- Patricia (Gisin) King ’60 and Rosemarie (Mainberger) McBride ’60 ’68, Distinguished Alumni Service Award
- Marc Warren ’68 and Dennis Rinsler ’68, Alumni Professional Achievement Award
- Everton Henriques ’78 ’83g and Jeannie Irvine ’78, Heritage Award
- Bruce Orenstein ’68 and Sandra (Schwartz) Orenstein ’67, Heritage Award
- Gail Gallerie, Heritage Award
- Dr. Giancarlo Traverso, Heritage Award
A Saturday afternoon reception will celebrate 50 years of Study Abroad with retired faculty members Dr. Louis Saraceno and Dr. Robert Piluso and the Office of International Programs. The annual Mohonk Preserve hike on Sunday will be led by Glenn Geher (Psychology) and Jeff Miller (Political Science and International Relations).
Fall Open House. Our fall Open House for prospective undergraduate students and parents will be Saturday, Oct. 27. I am grateful to the many faculty and staff who participate in this event as well as to all who prepare the campus, our programs, and our facilities for the day. Through your combined efforts and those of our many student volunteers, I look forward to another very successful event. I know that the conversations prospective students and parents have with faculty, staff, and current students are so meaningful in helping them learn about the diverse and high-quality offerings at New Paltz as well as discovering first-hand the warm and welcoming community we are.
We met this fall’s enrollment targets for first-year and transfer students, recruiting an impressively diverse and academically well-prepared class, one of the largest in our institution’s history. As one step in increasing revenues to address our budget challenge, we are setting higher enrollment targets for next year, heightening the attention we need to focus on student recruitment. Like so many other elements of our work, this is best seen as a community endeavor. I routinely hear the stories of how your outreach and engagement – both at open houses and during other visits throughout the year – make a difference in leading so many students to choose New Paltz over other colleges and universities. Thank you!
We also are working to grow our graduate enrollments. As I’ve reported, this fall’s graduate student numbers are more than 20% higher than last year, reversing a multi-year decline. We must continue this trend because graduate students pay higher tuition rates, hence our past losses in graduate enrollments have impacted our revenues negatively and growing graduate enrollments will help close our budget gap. And, growing our graduate enrollment is not constrained by residence hall capacity in the same way that undergraduate enrollment is.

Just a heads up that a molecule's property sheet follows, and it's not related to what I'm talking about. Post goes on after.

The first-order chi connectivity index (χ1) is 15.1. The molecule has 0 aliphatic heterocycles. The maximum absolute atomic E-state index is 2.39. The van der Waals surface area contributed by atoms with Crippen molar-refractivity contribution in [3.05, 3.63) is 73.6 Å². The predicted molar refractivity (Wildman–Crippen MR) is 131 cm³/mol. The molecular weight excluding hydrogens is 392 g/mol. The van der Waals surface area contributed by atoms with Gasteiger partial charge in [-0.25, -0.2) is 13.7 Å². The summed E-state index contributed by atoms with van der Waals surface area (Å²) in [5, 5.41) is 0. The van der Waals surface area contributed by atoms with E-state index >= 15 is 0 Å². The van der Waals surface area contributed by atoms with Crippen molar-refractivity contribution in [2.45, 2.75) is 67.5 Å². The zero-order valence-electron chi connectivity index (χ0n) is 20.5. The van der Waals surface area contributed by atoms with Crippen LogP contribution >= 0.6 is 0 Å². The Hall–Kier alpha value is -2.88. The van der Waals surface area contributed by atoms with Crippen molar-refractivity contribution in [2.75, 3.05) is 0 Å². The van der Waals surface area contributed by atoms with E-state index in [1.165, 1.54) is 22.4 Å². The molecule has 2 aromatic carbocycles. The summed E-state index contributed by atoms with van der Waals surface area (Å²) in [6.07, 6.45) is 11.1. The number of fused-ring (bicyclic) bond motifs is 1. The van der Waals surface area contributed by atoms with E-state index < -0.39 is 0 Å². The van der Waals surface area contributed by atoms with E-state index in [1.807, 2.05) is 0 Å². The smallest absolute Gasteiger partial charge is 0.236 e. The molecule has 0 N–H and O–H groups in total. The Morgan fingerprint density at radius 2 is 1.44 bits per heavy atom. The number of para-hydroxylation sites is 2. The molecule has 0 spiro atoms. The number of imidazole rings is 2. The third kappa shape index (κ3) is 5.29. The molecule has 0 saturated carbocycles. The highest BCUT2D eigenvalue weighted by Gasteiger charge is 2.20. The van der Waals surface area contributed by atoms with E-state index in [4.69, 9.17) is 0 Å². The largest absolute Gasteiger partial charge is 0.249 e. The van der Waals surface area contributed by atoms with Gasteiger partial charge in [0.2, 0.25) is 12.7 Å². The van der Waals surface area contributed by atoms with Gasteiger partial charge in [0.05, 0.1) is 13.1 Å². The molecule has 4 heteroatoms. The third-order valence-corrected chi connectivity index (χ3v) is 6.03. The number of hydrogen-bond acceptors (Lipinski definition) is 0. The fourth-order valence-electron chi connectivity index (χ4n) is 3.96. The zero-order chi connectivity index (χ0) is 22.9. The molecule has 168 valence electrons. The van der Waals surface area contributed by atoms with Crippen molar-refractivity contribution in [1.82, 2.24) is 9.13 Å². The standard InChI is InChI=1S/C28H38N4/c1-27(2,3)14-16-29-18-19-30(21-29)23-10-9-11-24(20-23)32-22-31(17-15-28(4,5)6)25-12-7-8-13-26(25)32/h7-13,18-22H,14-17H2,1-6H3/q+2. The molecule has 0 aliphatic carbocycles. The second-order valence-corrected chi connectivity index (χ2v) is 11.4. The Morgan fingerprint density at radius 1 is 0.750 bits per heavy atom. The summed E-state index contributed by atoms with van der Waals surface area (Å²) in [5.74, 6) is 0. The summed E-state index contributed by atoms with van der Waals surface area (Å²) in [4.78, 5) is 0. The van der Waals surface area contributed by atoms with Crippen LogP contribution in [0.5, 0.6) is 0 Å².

Puerto Rico Initiatives. I want to praise the New Paltz faculty and students who remain actively involved in post-hurricane recovery in Puerto Rico and broader social and political issues in the archipelago. Starting September 20, the one-year anniversary of Hurricane Maria, faculty and students mounted a one-week multi-media installation on the Excelsior Concourse to raise awareness of conditions and grassroots development initiatives in Puerto Rico. This informative and moving activity was organized by the Latin American & Caribbean Studies Program along with the Spanish Club, the Latin American Student Union, and the departments of Sociology, Languages, Literatures and Cultures, and Geography.
Also on that day, Governor Cuomo announced the expanding role of our Institute for Disaster Mental Health (IDMH) in Puerto Rico recovery and rebuilding efforts along with SUNY, CUNY, and UNICEF USA. This effort will include a major focus on disaster mental health services, to be led by Dr. Amy Nitza, director of IDMH. This project will include work with local non-profit partners to provide train-the-trainer services on evidence-based practices to help provide coping skills for those still suffering from the trauma of the disaster and extended recovery. This work is precisely within the wheelhouse of IDMH expertise, and we’re excited both about this opportunity for students and the leadership role IDMH will play.
Smoke-Free/Tobacco-Free Campus. We are initiating a process to evaluate possibilities of becoming a smoke-free/tobacco-free campus, and the pathways for doing so. Other SUNY campuses have successfully taken this action, and we are able to learn from their approaches. Such work has typically involved a multi-year process, beginning with the formation of a broad-based committee to develop a draft policy and gather input from the community. Vice Presidents Stephanie Blaisdell and Michele Halstead will be leading this effort; they will soon share more background, outline the process we will follow, and describe the formation of the steering committee.